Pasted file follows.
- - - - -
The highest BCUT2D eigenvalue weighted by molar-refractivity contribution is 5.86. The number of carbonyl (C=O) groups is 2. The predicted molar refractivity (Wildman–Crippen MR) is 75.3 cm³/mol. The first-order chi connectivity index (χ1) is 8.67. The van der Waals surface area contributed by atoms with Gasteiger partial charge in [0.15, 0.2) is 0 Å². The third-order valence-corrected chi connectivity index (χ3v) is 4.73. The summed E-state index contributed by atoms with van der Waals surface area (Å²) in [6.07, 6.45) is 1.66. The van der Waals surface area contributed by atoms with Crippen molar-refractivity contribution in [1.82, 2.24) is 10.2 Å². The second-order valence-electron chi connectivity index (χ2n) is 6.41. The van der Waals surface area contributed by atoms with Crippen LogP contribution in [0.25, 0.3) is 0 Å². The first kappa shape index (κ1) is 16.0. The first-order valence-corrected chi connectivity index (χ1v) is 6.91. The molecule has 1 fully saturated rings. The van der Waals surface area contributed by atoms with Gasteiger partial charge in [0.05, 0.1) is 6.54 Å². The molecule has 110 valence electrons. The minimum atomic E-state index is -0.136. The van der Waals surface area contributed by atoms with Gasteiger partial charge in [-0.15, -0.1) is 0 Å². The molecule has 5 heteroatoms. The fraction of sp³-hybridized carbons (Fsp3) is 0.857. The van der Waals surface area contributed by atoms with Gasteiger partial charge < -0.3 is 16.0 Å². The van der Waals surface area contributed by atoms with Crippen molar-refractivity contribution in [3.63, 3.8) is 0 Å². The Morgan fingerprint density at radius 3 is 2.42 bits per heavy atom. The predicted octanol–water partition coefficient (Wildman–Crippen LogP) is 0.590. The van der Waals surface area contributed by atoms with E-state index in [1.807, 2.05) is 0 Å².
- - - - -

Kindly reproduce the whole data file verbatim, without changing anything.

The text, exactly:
The highest BCUT2D eigenvalue weighted by molar-refractivity contribution is 5.86. The number of carbonyl (C=O) groups is 2. The predicted molar refractivity (Wildman–Crippen MR) is 75.3 cm³/mol. The first-order chi connectivity index (χ1) is 8.67. The van der Waals surface area contributed by atoms with Gasteiger partial charge in [0.15, 0.2) is 0 Å². The third-order valence-corrected chi connectivity index (χ3v) is 4.73. The summed E-state index contributed by atoms with van der Waals surface area (Å²) in [6.07, 6.45) is 1.66. The van der Waals surface area contributed by atoms with Crippen molar-refractivity contribution in [1.82, 2.24) is 10.2 Å². The second-order valence-electron chi connectivity index (χ2n) is 6.41. The van der Waals surface area contributed by atoms with Crippen LogP contribution in [0.25, 0.3) is 0 Å². The first kappa shape index (κ1) is 16.0. The first-order valence-corrected chi connectivity index (χ1v) is 6.91. The molecule has 1 fully saturated rings. The van der Waals surface area contributed by atoms with Gasteiger partial charge in [0.05, 0.1) is 6.54 Å². The molecule has 110 valence electrons. The minimum atomic E-state index is -0.136. The van der Waals surface area contributed by atoms with Gasteiger partial charge in [-0.15, -0.1) is 0 Å². The molecule has 5 heteroatoms. The fraction of sp³-hybridized carbons (Fsp3) is 0.857. The van der Waals surface area contributed by atoms with Gasteiger partial charge < -0.3 is 16.0 Å². The van der Waals surface area contributed by atoms with Crippen molar-refractivity contribution in [3.63, 3.8) is 0 Å². The Morgan fingerprint density at radius 3 is 2.42 bits per heavy atom. The predicted octanol–water partition coefficient (Wildman–Crippen LogP) is 0.590. The van der Waals surface area contributed by atoms with E-state index in [1.807, 2.05) is 0 Å².